Application of RFID technology in the manufacturing process
The use of RFID technology in the manufacturing process can bring many benefits and potential cost savings. RFID technology has been more rapidly accepted in the manufacturing process because the RFID technology can be a reusable product when the RFID tags are embedded into fixtures used in the manufacturing process. Many manufactures use some type of fixture, tray or tote to carry the parts needed to build their product.
Typical production starts with an order being sent from the company server to the factory floor and then printed out in paper form for the operator to know what parts go into the tote with each order. When using RFID tags embedded in the fixture, such as a tray or tote, the need to print a paper order can be eliminated. The order information can be sent directly to the tag and the fixture can be automatically routed to the first part pick location in an automated conveyor or delivery system. This then makes the process paperless or “green,” saving manufacturing costs and reducing impact on the environment.
Once the order information is written to the RFID tag, the data can be used to move the product throughout the manufacturing process. The location and status of the order can be tracked at any point in the process by reading the RFID tag with an antenna reader located at that point. After the product has been completely assembled and shipped to the customer, the fixture is taken back to the beginning of the manufacturing process where the old data is deleted and new data can now be written to the tag. The RFID tag can be re-written with new information thousands of times as long as the tag is not physically damaged during the manufacturing process.
Now let’s take a closer look at what specific hardware might be used in the process described above. RFID readers are used in a factory that uses totes for collecting parts and materials to build its product. There is room for about 500 totes to be used in the production process, moving the totes to assembly areas via automated conveyor. Each of the totes is fitted with a passive RFID tag that is glued to the inside bottom of the tote and then covered with a foam mat to keep parts and materials from damaging the tag.
Passive RFID tags don’t require batteries or other external power sources to hold information. They are energized by the RFID antenna when they are within its range. Active RFID tags contain a battery or some other active power source that must be maintained in order for the tags to be used. There are many applications were this is necessary such as tags used to track products being shipped in trucks.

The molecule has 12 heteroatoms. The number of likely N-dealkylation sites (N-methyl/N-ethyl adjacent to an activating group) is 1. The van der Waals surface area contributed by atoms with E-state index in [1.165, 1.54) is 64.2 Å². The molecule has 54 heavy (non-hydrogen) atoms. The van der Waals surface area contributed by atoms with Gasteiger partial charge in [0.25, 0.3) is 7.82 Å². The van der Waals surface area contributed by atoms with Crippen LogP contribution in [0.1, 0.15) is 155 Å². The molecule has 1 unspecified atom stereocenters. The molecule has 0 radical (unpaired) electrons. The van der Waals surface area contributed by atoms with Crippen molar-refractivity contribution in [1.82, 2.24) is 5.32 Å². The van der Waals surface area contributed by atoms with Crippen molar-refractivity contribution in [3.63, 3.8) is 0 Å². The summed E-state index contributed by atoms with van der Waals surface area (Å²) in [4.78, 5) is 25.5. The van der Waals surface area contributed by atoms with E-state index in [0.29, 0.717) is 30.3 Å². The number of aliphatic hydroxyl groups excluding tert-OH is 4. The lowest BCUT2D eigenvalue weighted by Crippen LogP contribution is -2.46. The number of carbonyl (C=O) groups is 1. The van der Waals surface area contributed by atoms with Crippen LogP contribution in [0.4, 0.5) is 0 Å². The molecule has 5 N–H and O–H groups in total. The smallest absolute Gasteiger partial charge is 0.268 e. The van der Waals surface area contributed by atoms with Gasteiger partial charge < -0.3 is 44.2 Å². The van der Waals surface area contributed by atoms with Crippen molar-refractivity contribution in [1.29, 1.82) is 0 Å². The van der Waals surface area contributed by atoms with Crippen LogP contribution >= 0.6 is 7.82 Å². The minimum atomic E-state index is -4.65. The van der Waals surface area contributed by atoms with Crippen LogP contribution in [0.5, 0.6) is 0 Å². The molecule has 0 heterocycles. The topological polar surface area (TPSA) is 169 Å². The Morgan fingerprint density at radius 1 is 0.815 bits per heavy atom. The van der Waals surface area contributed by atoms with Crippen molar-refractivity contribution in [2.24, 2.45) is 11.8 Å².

In the typical manufacturing environment, a passive tag will work just fine because the application allows the presentation of the tag to the antenna to be controlled in terms of distance from the antenna, and the types of materials around the tag. Passive tags are also much more economical to purchase than active tags.
Totes are injected at the beginning of a conveyor line where a reader/writer is installed. Information is written to the tag from the central computer via connection to a PLC. The reader/writer can be connected to the PLC via serial RS-232 or Ethernet. Newer antennas are now available with both Ethernet and RS-232 capabilities.
Once the order information is written to the RFID tag in the tote, the tote is sent down the conveyor line along a Pick To Light %%MDASSML%% a series of part pick locations. At each location another reader/writer antenna is installed to read the tag and parts needed from that pick location were displayed on a monitor above the conveyor line with a corresponding indicator light illuminated on the flow rack physically holding the parts for the operator.
After all parts are picked into the tote, the tote is sent to an assembly area. At the beginning of the assembly area, the tote is read by another antenna to determine which assembly station is equipped with the correct tools and skill set to build the end product. Based on the available destinations, the totes are delivered to the correct assembly location and the location given to the company server for inventory update.
After assembly is complete, the finished product is placed back in the tote and sent to an automated final packaging area. The totes are read by another antenna at the entrance to the final packaging area and the correct packaging material is sent to the packaging machine. Once the finished product is packaged and sent on the way to the customer, the empty tote is returned to the beginning of the process to be re-written for the next order.
The use of RFID technology in the manufacturing process offers many benefits to a manufacturing process. RFID can reduce the amount of paper needed to create the product, it allows for better tracking of inventory, more accurate status of WIP, fewer manufacturing errors and a higher quality product. Capturing the benefits of RFID technology in this arena is relatively easy compared to some other applications because the RFID tags can be of the passive type and can be reused. It makes the value proposition very attractive for that reason alone.